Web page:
Crappie Lure Size Crucial
Bob McNally 05.06.15
Few fish are more selective in their feeding than crappies. The wrong color, the wrong presentation, line too heavy, or too much hardware is a sure turn-off to healthy slabs.
Another vital aspect to consistently catching crappies is to use lures and baits the size of natural forage the fish are accustomed to feeding on. Throw a 3-inch jig to a school of crappie feeding on 2-inch baits, and it’s a pretty good bet you’ll not hook up.
Imitating the size and silhouette of natural forage is so important to catching mature crappies; many anglers believe it’s even more crucial to success than picking the right lure color.
Whenever possible, try to learn the size baits crappies are currently hitting. If you catch a fat fish or two, open them with a knife and check their stomach contents. If they’re eating deep-body shad, lures of that style and shape make sense to use. Same is true with other baits, like shiners or fathead minnows.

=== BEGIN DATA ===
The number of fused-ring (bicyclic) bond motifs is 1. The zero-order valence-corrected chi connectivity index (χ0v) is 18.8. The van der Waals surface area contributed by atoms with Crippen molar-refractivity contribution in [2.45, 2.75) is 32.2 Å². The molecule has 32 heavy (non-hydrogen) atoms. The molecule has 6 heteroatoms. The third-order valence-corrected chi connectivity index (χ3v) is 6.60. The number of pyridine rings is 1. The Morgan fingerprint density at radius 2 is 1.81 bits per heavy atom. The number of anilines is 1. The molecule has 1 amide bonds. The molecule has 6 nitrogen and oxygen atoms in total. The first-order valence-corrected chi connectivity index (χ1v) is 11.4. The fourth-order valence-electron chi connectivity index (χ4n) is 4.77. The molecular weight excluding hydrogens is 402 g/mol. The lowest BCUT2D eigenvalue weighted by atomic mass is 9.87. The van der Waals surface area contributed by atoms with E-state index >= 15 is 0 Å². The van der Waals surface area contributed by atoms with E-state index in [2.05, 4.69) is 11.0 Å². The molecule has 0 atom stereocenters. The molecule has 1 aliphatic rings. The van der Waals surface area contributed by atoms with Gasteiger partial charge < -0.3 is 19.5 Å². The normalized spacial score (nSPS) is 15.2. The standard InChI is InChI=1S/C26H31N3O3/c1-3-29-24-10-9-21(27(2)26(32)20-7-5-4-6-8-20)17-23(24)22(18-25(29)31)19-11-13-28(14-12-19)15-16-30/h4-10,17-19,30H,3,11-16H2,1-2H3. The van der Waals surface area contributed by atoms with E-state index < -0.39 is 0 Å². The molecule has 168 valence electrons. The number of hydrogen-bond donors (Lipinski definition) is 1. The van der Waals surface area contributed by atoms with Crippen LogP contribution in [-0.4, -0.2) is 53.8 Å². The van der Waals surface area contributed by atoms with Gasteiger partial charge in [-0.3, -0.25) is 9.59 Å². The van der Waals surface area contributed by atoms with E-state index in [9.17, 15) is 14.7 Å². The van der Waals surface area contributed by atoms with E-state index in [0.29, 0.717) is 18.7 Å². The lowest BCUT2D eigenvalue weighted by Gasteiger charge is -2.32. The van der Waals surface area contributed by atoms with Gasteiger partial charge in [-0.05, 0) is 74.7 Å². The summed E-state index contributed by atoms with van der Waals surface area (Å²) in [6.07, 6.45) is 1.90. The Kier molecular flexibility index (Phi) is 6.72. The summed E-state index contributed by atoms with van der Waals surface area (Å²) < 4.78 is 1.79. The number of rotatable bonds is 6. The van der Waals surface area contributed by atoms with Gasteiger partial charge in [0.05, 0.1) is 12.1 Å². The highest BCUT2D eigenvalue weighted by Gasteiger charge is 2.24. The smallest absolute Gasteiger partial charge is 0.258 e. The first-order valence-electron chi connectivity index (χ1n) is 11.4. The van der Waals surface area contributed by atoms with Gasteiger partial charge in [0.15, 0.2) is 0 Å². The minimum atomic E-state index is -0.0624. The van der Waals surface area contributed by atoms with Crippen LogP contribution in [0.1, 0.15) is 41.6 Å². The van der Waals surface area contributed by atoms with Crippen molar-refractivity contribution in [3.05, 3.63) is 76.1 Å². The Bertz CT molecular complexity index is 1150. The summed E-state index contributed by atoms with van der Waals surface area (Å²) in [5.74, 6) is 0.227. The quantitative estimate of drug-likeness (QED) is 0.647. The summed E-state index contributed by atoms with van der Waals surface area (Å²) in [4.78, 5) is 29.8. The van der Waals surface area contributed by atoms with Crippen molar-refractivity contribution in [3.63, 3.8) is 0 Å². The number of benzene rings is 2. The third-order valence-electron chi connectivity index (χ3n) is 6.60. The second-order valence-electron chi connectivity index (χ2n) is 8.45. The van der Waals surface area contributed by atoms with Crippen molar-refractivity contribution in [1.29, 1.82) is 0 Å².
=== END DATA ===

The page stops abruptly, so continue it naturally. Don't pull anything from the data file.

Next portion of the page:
Often early in the season, bait size is small, with 1-inch minnows very prevalent. As summer progresses, bait grows fast, and lure size should increase with it. By autumn, large minnows are prevalent in many crappie waters, especially big reservoirs and rivers. The most productive lures often mimic baits of similar size.
But these are only guidelines. Check a crappie’s stomach contents to learn the right bait size. If that doesn’t prove fruitful, you’ve got to employ different lure sizes and shapes (in various colors) until one works.